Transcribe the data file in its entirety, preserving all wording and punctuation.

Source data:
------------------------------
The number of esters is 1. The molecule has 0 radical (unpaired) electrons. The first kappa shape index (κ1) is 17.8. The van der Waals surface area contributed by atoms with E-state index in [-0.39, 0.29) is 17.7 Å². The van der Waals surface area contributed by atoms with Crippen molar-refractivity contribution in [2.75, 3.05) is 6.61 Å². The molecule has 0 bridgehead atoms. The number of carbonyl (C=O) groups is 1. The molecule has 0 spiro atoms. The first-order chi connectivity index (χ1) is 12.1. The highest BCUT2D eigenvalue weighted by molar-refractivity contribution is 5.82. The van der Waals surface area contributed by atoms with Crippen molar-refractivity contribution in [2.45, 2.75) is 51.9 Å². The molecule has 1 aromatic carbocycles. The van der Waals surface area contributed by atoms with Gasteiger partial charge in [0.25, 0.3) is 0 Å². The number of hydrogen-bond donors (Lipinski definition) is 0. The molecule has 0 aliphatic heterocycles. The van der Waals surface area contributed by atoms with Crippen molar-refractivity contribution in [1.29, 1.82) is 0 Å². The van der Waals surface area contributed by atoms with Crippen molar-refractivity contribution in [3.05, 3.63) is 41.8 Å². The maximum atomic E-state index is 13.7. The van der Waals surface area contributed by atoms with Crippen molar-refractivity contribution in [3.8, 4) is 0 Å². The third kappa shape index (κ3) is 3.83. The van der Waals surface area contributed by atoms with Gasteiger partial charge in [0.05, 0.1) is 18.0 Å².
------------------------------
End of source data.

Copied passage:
The number of esters is 1. The molecule has 0 radical (unpaired) electrons. The first kappa shape index (κ1) is 17.8. The van der Waals surface area contributed by atoms with E-state index in [-0.39, 0.29) is 17.7 Å². The van der Waals surface area contributed by atoms with Crippen molar-refractivity contribution in [2.75, 3.05) is 6.61 Å². The molecule has 0 bridgehead atoms. The number of carbonyl (C=O) groups is 1. The molecule has 0 spiro atoms. The first-order chi connectivity index (χ1) is 12.1. The highest BCUT2D eigenvalue weighted by molar-refractivity contribution is 5.82. The van der Waals surface area contributed by atoms with Crippen molar-refractivity contribution in [2.45, 2.75) is 51.9 Å². The molecule has 1 aromatic carbocycles. The van der Waals surface area contributed by atoms with Gasteiger partial charge in [0.25, 0.3) is 0 Å². The number of hydrogen-bond donors (Lipinski definition) is 0. The molecule has 0 aliphatic heterocycles. The van der Waals surface area contributed by atoms with Crippen molar-refractivity contribution in [1.29, 1.82) is 0 Å². The van der Waals surface area contributed by atoms with Crippen molar-refractivity contribution in [3.05, 3.63) is 41.8 Å². The maximum atomic E-state index is 13.7. The van der Waals surface area contributed by atoms with Crippen molar-refractivity contribution in [3.8, 4) is 0 Å². The third kappa shape index (κ3) is 3.83. The van der Waals surface area contributed by atoms with Gasteiger partial charge in [0.05, 0.1) is 18.0 Å².